In this paper my intention is to explore the effect of women’s property rights on economic performance in the light of recent new work by others and myself. I focus on two aspects, women’s wage labour and women’s reproductive behaviour, linking women’s property rights to the economic efflorescence of Islamic societies.
Recent work by Pamuk and Shatzmiller (2) has shown that high wages, which persisted for at least 300 years in Iraq and Egypt, raised standard of living there to a level that regularly was twice the subsistence level. I suggest that income generated by women was part of the picture and could be explained by their employment in the new textile and the garment industry. The new manufacturing industries offered women the possibility to engage in extensive wage labour, and contributed to the rise of income of the household as a whole. All calculations of GDP from now on will have to take into account the income generated by women and the role of women’s property rights in the process.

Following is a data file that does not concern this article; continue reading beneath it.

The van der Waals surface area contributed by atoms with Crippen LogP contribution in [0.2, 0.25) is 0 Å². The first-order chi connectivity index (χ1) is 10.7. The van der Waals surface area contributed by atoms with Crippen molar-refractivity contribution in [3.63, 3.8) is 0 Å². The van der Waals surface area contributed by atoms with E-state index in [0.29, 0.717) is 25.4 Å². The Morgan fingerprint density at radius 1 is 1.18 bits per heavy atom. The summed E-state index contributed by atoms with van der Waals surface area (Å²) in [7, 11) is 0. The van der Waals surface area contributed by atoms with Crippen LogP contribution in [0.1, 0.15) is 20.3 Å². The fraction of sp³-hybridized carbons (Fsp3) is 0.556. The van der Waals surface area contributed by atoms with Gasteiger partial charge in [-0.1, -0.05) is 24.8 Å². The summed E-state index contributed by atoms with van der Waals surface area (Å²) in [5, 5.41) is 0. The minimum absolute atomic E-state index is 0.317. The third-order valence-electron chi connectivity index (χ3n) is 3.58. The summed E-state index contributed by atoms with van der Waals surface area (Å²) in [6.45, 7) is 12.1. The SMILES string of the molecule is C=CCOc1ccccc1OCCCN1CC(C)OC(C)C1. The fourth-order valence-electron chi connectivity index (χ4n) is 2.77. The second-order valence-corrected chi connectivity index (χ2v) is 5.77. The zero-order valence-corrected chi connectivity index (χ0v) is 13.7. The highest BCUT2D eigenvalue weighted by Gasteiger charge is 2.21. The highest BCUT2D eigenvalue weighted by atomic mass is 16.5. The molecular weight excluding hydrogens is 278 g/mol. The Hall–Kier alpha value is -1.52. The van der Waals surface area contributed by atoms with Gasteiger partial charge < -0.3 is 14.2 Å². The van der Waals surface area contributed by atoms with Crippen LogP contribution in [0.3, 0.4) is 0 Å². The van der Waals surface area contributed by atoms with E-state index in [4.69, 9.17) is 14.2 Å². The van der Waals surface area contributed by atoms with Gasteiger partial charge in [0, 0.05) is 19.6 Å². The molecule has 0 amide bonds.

The second issue is related to population size, rise and decline, equally important component of economic performance. A considerable amount of statistical evidence points to small Muslim families, with the number of children limited to an average of 2- 1,5 children per family and very few polygamous marriages. I suggest that the low fertility rate of Muslims in the medieval period had to do with women’s standard of living and women’s property rights over their reproductive capacity.